Patent application title: INSTANT COMMUNICATION WITH TLS VPN TUNNEL MANAGEMENT
Richard Sinn (Mipitas, CA, US)
IPC8 Class: AG06F2120FI
Class name: Firewall security protocols virtual private network or virtual terminal protocol (i.e., vpn or vtp)
Publication date: 2008-10-30
Patent application number: 20080271137
Techniques are provided for securing instant communications, such as text,
audio, and video. A tunnel management module is included in an instant
communication suite that comprises one or more instant communication
applications. Any communication between a user of the instant communicate
suite and a contact passes through the tunnel management module, which
may use TLS (or IPSec) technologies to ensure security of the instant
communications. Each contact of a user may be associated with a different
set of security mappings, which may be specified by the user. A tunnel
configuration file is generated from a security mapping and is used to
create a tunnel through which secure instant communications may pass.
1. A method of providing security in instant communications, comprising,
at a first node:associating a first set of security criteria with one or
more contacts of a user;based on the first set of security criteria,
creating a first end-point of a tunnel, wherein a second end-point of the
tunnel is associated with a second node;receiving a first instant
communication from a first instant communication application executing at
the first node;based on the first set of security criteria, packaging the
first instant communication; andsending the packaged first instant
communication to the second end-point.
2. The method of claim 1, wherein:a plurality of contacts have established a relationship with the user;a particular contact of the plurality of contacts is associated with a second set of security criteria;based on the second set of security criteria, creating a first particular end-point of a particular tunnel, wherein a second particular end-point of the particular tunnel is associated with a particular node that is associated with the particular contact;receiving a second instant communication from an instant communication application executing at the first node;based on the second set of security criteria, packaging the second instant communication; andsending the packaged second instant communication to the second particular end-point.
3. The method of claim 1, further comprising:based on a particular set of security criteria, creating a first particular end-point of a particular tunnel, wherein a second particular end-point of the particular tunnel is associated with a particular node;receiving a second instant communication from a second instant communication application executing at the first node, wherein the second instant communication application was installed at a later time than the first instant communication application;based on the particular set of security criteria, packaging the second instant communication; andsending the packaged second instant communication to the second particular end-point.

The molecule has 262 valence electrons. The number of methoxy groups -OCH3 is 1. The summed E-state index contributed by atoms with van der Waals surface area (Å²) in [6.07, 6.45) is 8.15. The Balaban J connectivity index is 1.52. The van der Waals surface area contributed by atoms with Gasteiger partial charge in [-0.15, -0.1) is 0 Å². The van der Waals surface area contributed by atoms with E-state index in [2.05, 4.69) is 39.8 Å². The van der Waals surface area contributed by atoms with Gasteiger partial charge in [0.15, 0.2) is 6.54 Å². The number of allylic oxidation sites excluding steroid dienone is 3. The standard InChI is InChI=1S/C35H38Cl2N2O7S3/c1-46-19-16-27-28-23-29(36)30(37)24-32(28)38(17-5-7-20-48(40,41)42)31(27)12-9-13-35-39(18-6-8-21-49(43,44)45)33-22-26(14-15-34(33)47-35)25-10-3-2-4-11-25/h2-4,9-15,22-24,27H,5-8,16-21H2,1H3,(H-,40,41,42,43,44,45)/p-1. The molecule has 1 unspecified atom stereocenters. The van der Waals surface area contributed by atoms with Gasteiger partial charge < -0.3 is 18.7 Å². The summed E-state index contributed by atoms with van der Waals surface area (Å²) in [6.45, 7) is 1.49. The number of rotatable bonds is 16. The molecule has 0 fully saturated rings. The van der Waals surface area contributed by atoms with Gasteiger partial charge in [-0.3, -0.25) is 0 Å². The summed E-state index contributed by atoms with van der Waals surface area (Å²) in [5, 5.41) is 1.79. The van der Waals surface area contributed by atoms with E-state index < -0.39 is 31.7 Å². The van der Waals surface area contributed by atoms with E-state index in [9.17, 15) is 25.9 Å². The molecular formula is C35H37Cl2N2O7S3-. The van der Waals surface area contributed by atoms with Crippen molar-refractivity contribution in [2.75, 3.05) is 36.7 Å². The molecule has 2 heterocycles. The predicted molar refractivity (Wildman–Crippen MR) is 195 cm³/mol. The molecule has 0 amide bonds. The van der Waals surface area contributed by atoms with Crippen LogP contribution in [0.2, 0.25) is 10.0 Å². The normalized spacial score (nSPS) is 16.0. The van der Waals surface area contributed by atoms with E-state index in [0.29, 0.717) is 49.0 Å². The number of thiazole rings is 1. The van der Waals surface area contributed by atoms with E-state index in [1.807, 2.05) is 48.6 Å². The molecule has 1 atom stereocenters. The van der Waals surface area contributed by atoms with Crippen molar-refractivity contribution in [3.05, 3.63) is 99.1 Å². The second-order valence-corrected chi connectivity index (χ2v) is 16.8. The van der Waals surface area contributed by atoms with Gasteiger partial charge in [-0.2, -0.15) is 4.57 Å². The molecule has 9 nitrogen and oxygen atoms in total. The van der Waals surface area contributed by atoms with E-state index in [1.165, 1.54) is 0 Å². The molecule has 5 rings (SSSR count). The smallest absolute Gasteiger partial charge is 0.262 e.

4. The method of claim 1, further comprising:based on input from the user, modifying the first set of security criteria to a second set of security criteria;based on the second set of security criteria, creating a first particular end-point of a particular tunnel, wherein a second particular end-point of the particular tunnel is associated with the second node;receiving a second instant communication from the first instant communication application;based on the second set of security criteria, packaging the second instant communication; andsending the packaged second instant communication to the second particular end-point.
5. The method of claim 1, wherein a cryptographic protocol that defines how the first instant communication is secured is the Transport Layer Security (TLS) protocol.
6. The method of claim 1, wherein the first instant communication application is one of a text messaging application, a voice over IP application, or a video over IP application.
7. The method of claim 1, wherein the first instant communication includes a file attachment.
8. The method of claim 1, wherein:the first set of security criteria is different than a second set of security criteria that is used by the second node to create the second end-point of the tunnel; andthe method further comprising sending an instruction to the second node to use the first set of security criteria to create the second end-point.
9. The method of claim 1, wherein packaging the first instant communication includes at least one of compressing the first instant communication, encrypting the first instant communication, or encapsulating the first instant communication.
10. A machine-readable medium carrying one or more sequences of instructions which, when executed by one or more processors, causes the one or more processors to perform the method recited in claim 1.
11. A machine-readable medium carrying one or more sequences of instructions which, when executed by one or more processors, causes the one or more processors to perform the method recited in claim 2.